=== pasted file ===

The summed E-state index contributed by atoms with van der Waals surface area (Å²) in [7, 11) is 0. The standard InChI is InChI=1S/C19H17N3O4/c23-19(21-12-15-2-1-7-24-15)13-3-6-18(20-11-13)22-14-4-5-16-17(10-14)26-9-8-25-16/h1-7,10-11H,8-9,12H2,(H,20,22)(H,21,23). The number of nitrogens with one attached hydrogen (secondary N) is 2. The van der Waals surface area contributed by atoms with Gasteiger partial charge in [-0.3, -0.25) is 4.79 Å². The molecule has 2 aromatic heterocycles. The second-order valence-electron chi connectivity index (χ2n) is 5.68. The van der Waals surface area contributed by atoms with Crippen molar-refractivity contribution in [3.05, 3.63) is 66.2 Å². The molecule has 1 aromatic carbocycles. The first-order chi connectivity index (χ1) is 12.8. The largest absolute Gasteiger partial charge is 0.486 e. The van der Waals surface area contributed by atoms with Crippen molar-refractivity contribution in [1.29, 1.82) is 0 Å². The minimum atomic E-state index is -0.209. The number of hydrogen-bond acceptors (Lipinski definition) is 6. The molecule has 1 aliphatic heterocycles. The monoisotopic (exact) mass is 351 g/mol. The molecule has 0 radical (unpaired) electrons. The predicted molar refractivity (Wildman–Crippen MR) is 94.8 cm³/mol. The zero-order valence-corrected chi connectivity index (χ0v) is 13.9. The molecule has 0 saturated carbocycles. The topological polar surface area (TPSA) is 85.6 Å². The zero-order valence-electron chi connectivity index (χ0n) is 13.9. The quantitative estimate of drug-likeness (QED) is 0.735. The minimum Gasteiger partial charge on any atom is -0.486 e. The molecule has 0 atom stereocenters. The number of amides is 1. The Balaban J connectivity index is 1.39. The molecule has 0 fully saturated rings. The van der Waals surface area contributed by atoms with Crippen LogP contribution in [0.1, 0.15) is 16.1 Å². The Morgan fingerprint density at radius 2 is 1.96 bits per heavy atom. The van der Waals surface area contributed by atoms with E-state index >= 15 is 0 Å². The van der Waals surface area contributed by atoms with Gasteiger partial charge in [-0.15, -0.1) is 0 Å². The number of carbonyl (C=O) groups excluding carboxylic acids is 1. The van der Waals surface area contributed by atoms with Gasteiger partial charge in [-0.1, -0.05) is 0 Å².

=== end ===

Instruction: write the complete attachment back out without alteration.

The summed E-state index contributed by atoms with van der Waals surface area (Å²) in [7, 11) is 0. The standard InChI is InChI=1S/C19H17N3O4/c23-19(21-12-15-2-1-7-24-15)13-3-6-18(20-11-13)22-14-4-5-16-17(10-14)26-9-8-25-16/h1-7,10-11H,8-9,12H2,(H,20,22)(H,21,23). The number of nitrogens with one attached hydrogen (secondary N) is 2. The van der Waals surface area contributed by atoms with Gasteiger partial charge in [-0.3, -0.25) is 4.79 Å². The molecule has 2 aromatic heterocycles. The second-order valence-electron chi connectivity index (χ2n) is 5.68. The van der Waals surface area contributed by atoms with Crippen molar-refractivity contribution in [3.05, 3.63) is 66.2 Å². The molecule has 1 aromatic carbocycles. The first-order chi connectivity index (χ1) is 12.8. The largest absolute Gasteiger partial charge is 0.486 e. The van der Waals surface area contributed by atoms with Crippen molar-refractivity contribution in [1.29, 1.82) is 0 Å². The minimum atomic E-state index is -0.209. The number of hydrogen-bond acceptors (Lipinski definition) is 6. The molecule has 1 aliphatic heterocycles. The monoisotopic (exact) mass is 351 g/mol. The molecule has 0 radical (unpaired) electrons. The predicted molar refractivity (Wildman–Crippen MR) is 94.8 cm³/mol. The zero-order valence-corrected chi connectivity index (χ0v) is 13.9. The molecule has 0 saturated carbocycles. The topological polar surface area (TPSA) is 85.6 Å². The zero-order valence-electron chi connectivity index (χ0n) is 13.9. The quantitative estimate of drug-likeness (QED) is 0.735. The minimum Gasteiger partial charge on any atom is -0.486 e. The molecule has 0 atom stereocenters. The number of amides is 1. The Balaban J connectivity index is 1.39. The molecule has 0 fully saturated rings. The van der Waals surface area contributed by atoms with Crippen LogP contribution in [0.1, 0.15) is 16.1 Å². The Morgan fingerprint density at radius 2 is 1.96 bits per heavy atom. The van der Waals surface area contributed by atoms with E-state index >= 15 is 0 Å². The van der Waals surface area contributed by atoms with Gasteiger partial charge in [-0.15, -0.1) is 0 Å². The number of carbonyl (C=O) groups excluding carboxylic acids is 1. The van der Waals surface area contributed by atoms with Gasteiger partial charge in [-0.1, -0.05) is 0 Å².